Amazon, the online bookseller sometimes accused of destroying the publishing industry, will open its first physical bookstore today (Nov. 3) in Seattle.
Amazon Books will offer browsers (that’s people, not the software you’re using to view this) the chance to thumb through thousands of titles selected by a mixture of big data algorithms and human curators. The store is designed to be permanent, too, not a pop-up.
“We’ve applied 20 years of online bookselling experience to build a store that integrates the benefits of offline and online book shopping,” Amazon said in its press release. What’s more, book prices in the physical store will be the same as they are online, meaning shoppers won’t have to check out which platform offers the best deal.
That could sound like good news for book lovers everywhere, who complained that buying books online and the move to e-books threatened to ruin the long-cherished joy of browsing, buying, and reading physical books.
But Amazon’s move into actual bookstores isn’t good news for Barnes & Noble, the US’s last remaining national chain after Waldenbooks, B. Dalton, and Borders went out of business in recent years. The company reported its fifth consecutive decline in quarterly sales in September, after its efforts to sell books online, in-store, and via its own ebook reader failed to win customers from Amazon.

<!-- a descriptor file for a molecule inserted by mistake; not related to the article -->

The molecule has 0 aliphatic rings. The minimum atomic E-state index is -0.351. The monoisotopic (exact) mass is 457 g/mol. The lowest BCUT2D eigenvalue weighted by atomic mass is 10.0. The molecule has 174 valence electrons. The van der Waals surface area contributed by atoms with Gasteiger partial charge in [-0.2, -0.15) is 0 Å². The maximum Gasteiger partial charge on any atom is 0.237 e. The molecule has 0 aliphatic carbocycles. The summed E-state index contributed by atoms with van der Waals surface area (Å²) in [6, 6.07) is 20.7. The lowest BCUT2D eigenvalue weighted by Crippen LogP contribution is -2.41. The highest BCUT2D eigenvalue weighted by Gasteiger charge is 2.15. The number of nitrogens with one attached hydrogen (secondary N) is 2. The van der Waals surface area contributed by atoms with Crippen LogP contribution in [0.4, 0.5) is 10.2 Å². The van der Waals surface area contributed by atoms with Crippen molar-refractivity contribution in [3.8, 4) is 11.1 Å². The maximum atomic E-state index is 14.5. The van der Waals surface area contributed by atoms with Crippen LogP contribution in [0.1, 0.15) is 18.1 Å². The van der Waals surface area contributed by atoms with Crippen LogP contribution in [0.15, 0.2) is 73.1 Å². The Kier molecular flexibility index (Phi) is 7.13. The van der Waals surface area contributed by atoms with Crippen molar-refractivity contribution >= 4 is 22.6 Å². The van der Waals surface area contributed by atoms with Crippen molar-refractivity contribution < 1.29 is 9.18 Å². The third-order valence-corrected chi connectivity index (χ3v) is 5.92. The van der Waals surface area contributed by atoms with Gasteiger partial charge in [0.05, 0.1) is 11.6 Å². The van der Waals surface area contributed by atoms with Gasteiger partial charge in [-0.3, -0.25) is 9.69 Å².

Barnes & Noble has been closing stores for years. In fact, the new Amazon store will be located in the University Village mall, which used to count Barnes & Noble as its anchor tenant until the chain retailer shut its 46,000 square foot store there in 2011.
Amazon has been experimenting with physical spaces already this year, opening a collection point where buyers can pick up textbooks they ordered online and place orders at an Indiana university. It is rumored to be opening locations where customers can collect online grocery orders, with no products stocked for people to browse or buy.
Amazon Books aims to capitalize on the emerging art of online-to-offline retail. The thousands of books stocked on its shelves will be selected partly by a range of metrics that determine what kind of books will be popular, and each will be accompanied by a user review and its Amazon rating:
In theory, Amazon could end up subsidizing physical bookstores with the revenue it makes from online sales and the hundreds of other industries it is involved in. Should Amazon Books succeed also, we might not see the death of the bookstore after all, just the monopolization of it.